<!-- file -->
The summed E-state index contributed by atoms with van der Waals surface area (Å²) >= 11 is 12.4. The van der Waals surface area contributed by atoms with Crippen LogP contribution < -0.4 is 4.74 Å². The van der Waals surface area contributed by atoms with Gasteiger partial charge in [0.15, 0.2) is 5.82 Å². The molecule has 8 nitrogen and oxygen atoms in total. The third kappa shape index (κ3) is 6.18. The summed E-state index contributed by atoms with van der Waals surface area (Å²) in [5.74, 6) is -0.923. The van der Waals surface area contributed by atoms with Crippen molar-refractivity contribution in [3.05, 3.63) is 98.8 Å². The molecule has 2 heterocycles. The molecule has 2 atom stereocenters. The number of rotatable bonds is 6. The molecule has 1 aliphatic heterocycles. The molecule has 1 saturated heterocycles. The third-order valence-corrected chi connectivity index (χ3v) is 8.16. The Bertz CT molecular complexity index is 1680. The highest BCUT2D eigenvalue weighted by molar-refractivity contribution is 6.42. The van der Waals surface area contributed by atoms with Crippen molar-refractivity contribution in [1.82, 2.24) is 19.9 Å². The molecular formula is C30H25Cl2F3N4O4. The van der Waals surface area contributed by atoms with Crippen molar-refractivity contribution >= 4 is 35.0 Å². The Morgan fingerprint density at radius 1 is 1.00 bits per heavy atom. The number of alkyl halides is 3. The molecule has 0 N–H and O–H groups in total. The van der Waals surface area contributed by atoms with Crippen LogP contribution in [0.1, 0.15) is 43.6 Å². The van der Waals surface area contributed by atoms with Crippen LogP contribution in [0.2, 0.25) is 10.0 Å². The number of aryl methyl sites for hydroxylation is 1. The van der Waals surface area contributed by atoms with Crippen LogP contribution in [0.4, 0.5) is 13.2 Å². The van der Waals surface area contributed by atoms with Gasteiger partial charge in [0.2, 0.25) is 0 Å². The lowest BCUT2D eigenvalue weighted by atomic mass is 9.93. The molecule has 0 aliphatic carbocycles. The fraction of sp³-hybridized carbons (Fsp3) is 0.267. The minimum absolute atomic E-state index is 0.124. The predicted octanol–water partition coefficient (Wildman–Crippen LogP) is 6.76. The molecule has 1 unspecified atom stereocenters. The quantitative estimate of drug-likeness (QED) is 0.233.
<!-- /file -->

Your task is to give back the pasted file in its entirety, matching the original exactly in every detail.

The summed E-state index contributed by atoms with van der Waals surface area (Å²) >= 11 is 12.4. The van der Waals surface area contributed by atoms with Crippen LogP contribution < -0.4 is 4.74 Å². The van der Waals surface area contributed by atoms with Gasteiger partial charge in [0.15, 0.2) is 5.82 Å². The molecule has 8 nitrogen and oxygen atoms in total. The third kappa shape index (κ3) is 6.18. The summed E-state index contributed by atoms with van der Waals surface area (Å²) in [5.74, 6) is -0.923. The van der Waals surface area contributed by atoms with Crippen molar-refractivity contribution in [3.05, 3.63) is 98.8 Å². The molecule has 2 heterocycles. The molecule has 2 atom stereocenters. The number of rotatable bonds is 6. The molecule has 1 aliphatic heterocycles. The molecule has 1 saturated heterocycles. The third-order valence-corrected chi connectivity index (χ3v) is 8.16. The Bertz CT molecular complexity index is 1680. The highest BCUT2D eigenvalue weighted by molar-refractivity contribution is 6.42. The van der Waals surface area contributed by atoms with Crippen molar-refractivity contribution in [1.82, 2.24) is 19.9 Å². The molecular formula is C30H25Cl2F3N4O4. The van der Waals surface area contributed by atoms with Crippen molar-refractivity contribution >= 4 is 35.0 Å². The Morgan fingerprint density at radius 1 is 1.00 bits per heavy atom. The number of alkyl halides is 3. The molecule has 0 N–H and O–H groups in total. The van der Waals surface area contributed by atoms with Crippen LogP contribution in [0.1, 0.15) is 43.6 Å². The van der Waals surface area contributed by atoms with Crippen LogP contribution in [0.2, 0.25) is 10.0 Å². The number of aryl methyl sites for hydroxylation is 1. The van der Waals surface area contributed by atoms with Crippen LogP contribution in [0.4, 0.5) is 13.2 Å². The van der Waals surface area contributed by atoms with Gasteiger partial charge in [0.2, 0.25) is 0 Å². The lowest BCUT2D eigenvalue weighted by atomic mass is 9.93. The molecule has 0 aliphatic carbocycles. The fraction of sp³-hybridized carbons (Fsp3) is 0.267. The minimum absolute atomic E-state index is 0.124. The predicted octanol–water partition coefficient (Wildman–Crippen LogP) is 6.76. The molecule has 1 unspecified atom stereocenters. The quantitative estimate of drug-likeness (QED) is 0.233.